You've probably seen it on a medical drama or in a movie: Surgeons jamming out to music in the operating room while performing a procedure.
It's not fiction; many surgeons do play music in the operating room. But if something goes wrong and the music becomes a distraction, that can be a problem.
A company co-founded by a Lincoln doctor has come up with a solution.
Canary Sound Design's CanaryBox links to patient monitoring devices and automatically lowers volume or mutes music if those vitals move outside a preset level.
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"Music is an essential element in many operating rooms and surgical suites -- it's relaxing for the surgical team but at times can be a distraction or a barrier to communication," anesthesiologist Alistair MacDonald, co-founder of Canary Sound Design, said in a news release. "By integrating data from patient monitors with music volumes, CanaryBox automatically reduces background noise during periods when communication and speed of response are critical."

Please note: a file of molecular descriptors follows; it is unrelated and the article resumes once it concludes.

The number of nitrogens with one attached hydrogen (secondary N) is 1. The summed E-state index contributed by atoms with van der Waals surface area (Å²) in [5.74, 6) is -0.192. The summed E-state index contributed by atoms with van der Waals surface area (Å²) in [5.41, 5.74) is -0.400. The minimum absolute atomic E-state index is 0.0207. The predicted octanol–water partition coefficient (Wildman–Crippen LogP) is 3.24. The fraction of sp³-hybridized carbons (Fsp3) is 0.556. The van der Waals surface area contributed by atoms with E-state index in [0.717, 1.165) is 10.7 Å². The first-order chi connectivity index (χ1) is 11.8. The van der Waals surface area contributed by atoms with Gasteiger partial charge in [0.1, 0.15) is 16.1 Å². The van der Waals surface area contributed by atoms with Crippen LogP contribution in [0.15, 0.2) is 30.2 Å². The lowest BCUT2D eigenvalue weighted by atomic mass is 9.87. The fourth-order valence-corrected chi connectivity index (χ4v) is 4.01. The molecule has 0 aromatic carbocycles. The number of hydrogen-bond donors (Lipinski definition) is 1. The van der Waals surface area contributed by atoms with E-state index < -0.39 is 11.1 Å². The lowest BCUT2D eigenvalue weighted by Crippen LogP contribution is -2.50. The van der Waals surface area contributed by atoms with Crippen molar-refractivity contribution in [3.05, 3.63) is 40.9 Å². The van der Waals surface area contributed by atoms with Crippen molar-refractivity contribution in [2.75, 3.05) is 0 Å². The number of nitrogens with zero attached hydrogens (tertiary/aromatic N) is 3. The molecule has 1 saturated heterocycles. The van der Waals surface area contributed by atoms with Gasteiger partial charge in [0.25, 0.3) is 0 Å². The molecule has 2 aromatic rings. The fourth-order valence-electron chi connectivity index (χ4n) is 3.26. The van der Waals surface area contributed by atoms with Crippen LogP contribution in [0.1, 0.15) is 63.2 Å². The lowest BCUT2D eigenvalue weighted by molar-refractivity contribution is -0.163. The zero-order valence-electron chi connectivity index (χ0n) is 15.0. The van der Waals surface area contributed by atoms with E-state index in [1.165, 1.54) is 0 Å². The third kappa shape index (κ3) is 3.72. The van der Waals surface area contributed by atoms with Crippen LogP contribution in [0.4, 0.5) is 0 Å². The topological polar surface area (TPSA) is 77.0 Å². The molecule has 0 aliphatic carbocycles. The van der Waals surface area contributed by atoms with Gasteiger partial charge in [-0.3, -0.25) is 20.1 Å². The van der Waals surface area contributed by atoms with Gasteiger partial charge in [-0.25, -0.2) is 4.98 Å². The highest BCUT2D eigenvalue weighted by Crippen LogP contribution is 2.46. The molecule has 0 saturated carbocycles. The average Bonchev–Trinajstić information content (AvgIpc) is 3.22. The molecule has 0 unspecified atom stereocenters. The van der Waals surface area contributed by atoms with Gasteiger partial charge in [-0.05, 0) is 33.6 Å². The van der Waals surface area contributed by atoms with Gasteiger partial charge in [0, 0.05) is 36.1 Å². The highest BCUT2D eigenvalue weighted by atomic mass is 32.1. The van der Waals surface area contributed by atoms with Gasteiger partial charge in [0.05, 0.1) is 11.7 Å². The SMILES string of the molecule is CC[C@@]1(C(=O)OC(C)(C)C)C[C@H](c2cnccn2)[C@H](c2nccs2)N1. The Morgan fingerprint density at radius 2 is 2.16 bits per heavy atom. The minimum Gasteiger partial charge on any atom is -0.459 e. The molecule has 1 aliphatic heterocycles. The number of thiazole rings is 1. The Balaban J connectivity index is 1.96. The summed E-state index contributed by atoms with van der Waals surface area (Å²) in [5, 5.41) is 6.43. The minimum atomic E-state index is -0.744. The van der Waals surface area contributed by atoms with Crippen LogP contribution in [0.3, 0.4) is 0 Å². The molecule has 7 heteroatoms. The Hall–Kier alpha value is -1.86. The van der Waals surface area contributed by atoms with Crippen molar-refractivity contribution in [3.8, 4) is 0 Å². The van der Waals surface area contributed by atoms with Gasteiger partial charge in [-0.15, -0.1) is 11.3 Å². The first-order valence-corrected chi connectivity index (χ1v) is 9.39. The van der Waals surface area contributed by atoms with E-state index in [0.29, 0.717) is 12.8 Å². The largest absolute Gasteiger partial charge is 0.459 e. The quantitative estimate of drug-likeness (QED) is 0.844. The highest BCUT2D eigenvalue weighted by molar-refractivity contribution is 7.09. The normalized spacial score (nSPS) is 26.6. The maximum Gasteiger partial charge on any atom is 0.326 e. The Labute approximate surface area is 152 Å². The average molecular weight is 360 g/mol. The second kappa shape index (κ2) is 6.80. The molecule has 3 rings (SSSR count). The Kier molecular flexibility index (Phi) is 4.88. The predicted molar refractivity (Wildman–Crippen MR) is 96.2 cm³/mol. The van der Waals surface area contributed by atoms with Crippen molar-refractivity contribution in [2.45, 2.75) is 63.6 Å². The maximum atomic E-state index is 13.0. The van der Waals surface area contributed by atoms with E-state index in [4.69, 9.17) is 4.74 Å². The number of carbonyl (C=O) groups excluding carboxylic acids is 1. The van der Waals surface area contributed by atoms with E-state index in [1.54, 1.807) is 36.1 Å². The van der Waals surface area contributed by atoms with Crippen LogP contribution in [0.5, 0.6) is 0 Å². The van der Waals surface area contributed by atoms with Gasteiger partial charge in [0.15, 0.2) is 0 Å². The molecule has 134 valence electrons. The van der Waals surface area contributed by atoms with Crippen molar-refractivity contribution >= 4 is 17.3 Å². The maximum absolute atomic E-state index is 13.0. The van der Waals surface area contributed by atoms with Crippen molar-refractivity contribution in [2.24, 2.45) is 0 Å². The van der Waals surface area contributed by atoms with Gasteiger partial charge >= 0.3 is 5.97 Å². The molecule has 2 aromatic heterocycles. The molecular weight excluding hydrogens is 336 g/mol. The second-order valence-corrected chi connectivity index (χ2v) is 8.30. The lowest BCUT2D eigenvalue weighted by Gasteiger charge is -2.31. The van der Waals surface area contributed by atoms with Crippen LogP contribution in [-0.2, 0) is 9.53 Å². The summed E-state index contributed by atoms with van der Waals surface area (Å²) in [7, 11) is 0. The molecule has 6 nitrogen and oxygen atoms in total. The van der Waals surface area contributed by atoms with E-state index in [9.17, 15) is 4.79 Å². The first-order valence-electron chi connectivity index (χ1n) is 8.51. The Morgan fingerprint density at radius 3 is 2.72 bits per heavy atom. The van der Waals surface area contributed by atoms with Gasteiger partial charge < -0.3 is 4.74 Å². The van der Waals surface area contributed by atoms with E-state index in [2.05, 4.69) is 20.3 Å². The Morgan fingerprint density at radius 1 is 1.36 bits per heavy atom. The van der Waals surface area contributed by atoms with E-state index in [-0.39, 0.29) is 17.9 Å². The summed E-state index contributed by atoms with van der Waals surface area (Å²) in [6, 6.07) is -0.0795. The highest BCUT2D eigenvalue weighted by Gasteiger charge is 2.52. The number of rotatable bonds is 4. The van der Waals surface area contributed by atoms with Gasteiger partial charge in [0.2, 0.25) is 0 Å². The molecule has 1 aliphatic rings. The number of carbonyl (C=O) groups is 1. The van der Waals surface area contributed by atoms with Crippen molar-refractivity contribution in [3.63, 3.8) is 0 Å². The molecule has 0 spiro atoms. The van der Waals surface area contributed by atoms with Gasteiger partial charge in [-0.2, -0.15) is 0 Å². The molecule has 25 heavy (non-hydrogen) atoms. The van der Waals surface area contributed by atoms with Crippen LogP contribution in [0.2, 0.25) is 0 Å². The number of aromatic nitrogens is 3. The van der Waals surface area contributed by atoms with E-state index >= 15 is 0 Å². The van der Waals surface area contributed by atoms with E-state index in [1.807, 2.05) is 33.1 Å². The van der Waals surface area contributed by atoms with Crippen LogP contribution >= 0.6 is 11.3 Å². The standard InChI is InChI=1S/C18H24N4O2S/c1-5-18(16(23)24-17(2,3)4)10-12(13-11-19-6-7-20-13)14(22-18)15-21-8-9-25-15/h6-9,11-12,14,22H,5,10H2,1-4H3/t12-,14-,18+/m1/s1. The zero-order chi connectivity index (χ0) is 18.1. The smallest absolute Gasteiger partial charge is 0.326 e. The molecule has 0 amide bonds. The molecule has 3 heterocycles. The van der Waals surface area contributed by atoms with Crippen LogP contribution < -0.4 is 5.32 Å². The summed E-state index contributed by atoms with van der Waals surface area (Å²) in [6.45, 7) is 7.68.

MacDonald, who is based in Missoula, Montana, founded the company with Eric Crimmins, a cardiac anesthesiologist at the Nebraska Heart Institute in Lincoln.
Canary Sound Design said the CanaryBox is being used at hospitals in Montana and Nebraska, and trials are scheduled at teaching hospitals in California and Tennessee later this year. Outpatient Surgery Magazine, in its December issue, named the CanaryBox one of "12 New Hot Anesthesia Products."
The company announced this week that it received $75,000 worth of local and state grant money: a $50,000 bioscience grant from the Nebraska Department of Economic Development and a $25,000 grant from the Lincoln Partnership for Economic Development through the Launch LNK program.
The company currently lists its headquarters as Missoula, but the Launch LNK grant requires it to move its headquarters to Lincoln for at least one year.
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